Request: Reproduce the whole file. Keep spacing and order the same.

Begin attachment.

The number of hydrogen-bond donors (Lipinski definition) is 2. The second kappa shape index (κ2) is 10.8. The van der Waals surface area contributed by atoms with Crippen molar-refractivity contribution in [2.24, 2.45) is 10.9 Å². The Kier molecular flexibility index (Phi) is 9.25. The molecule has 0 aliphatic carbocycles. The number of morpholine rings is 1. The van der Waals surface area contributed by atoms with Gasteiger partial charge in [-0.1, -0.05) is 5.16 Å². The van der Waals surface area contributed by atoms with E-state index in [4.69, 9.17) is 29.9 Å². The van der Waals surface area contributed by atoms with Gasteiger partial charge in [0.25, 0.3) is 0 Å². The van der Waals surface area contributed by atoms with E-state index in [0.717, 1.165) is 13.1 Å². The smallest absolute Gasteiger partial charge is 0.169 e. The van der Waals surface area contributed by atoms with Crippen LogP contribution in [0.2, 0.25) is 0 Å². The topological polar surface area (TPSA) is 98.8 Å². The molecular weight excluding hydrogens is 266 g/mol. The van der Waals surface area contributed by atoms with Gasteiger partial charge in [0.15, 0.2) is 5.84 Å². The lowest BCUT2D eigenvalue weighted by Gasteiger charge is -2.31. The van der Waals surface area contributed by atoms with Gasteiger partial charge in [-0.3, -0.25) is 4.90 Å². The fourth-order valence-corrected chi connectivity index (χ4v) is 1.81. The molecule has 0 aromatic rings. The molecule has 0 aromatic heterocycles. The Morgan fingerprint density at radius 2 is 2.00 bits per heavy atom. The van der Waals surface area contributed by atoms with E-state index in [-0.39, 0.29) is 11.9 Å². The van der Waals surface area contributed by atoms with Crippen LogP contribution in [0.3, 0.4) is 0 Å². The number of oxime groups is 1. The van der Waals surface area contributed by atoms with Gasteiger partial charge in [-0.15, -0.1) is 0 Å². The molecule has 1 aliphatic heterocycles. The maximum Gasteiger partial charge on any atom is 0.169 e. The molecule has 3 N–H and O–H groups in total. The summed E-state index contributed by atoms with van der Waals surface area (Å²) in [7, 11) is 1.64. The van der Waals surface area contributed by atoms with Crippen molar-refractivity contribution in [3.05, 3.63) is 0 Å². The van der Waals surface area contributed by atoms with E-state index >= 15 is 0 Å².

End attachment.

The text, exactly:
The number of hydrogen-bond donors (Lipinski definition) is 2. The second kappa shape index (κ2) is 10.8. The van der Waals surface area contributed by atoms with Crippen molar-refractivity contribution in [2.24, 2.45) is 10.9 Å². The Kier molecular flexibility index (Phi) is 9.25. The molecule has 0 aliphatic carbocycles. The number of morpholine rings is 1. The van der Waals surface area contributed by atoms with Gasteiger partial charge in [-0.1, -0.05) is 5.16 Å². The van der Waals surface area contributed by atoms with E-state index in [4.69, 9.17) is 29.9 Å². The van der Waals surface area contributed by atoms with Gasteiger partial charge in [0.25, 0.3) is 0 Å². The van der Waals surface area contributed by atoms with E-state index in [0.717, 1.165) is 13.1 Å². The smallest absolute Gasteiger partial charge is 0.169 e. The van der Waals surface area contributed by atoms with Crippen LogP contribution in [0.2, 0.25) is 0 Å². The topological polar surface area (TPSA) is 98.8 Å². The molecular weight excluding hydrogens is 266 g/mol. The van der Waals surface area contributed by atoms with Gasteiger partial charge in [0.15, 0.2) is 5.84 Å². The lowest BCUT2D eigenvalue weighted by Gasteiger charge is -2.31. The van der Waals surface area contributed by atoms with Gasteiger partial charge in [-0.3, -0.25) is 4.90 Å². The fourth-order valence-corrected chi connectivity index (χ4v) is 1.81. The molecule has 0 aromatic rings. The molecule has 0 aromatic heterocycles. The Morgan fingerprint density at radius 2 is 2.00 bits per heavy atom. The van der Waals surface area contributed by atoms with E-state index in [-0.39, 0.29) is 11.9 Å². The van der Waals surface area contributed by atoms with Crippen LogP contribution in [0.3, 0.4) is 0 Å². The number of oxime groups is 1. The van der Waals surface area contributed by atoms with Gasteiger partial charge in [-0.15, -0.1) is 0 Å². The molecule has 1 aliphatic heterocycles. The maximum Gasteiger partial charge on any atom is 0.169 e. The molecule has 3 N–H and O–H groups in total. The summed E-state index contributed by atoms with van der Waals surface area (Å²) in [7, 11) is 1.64. The van der Waals surface area contributed by atoms with Crippen molar-refractivity contribution in [3.05, 3.63) is 0 Å². The van der Waals surface area contributed by atoms with E-state index >= 15 is 0 Å².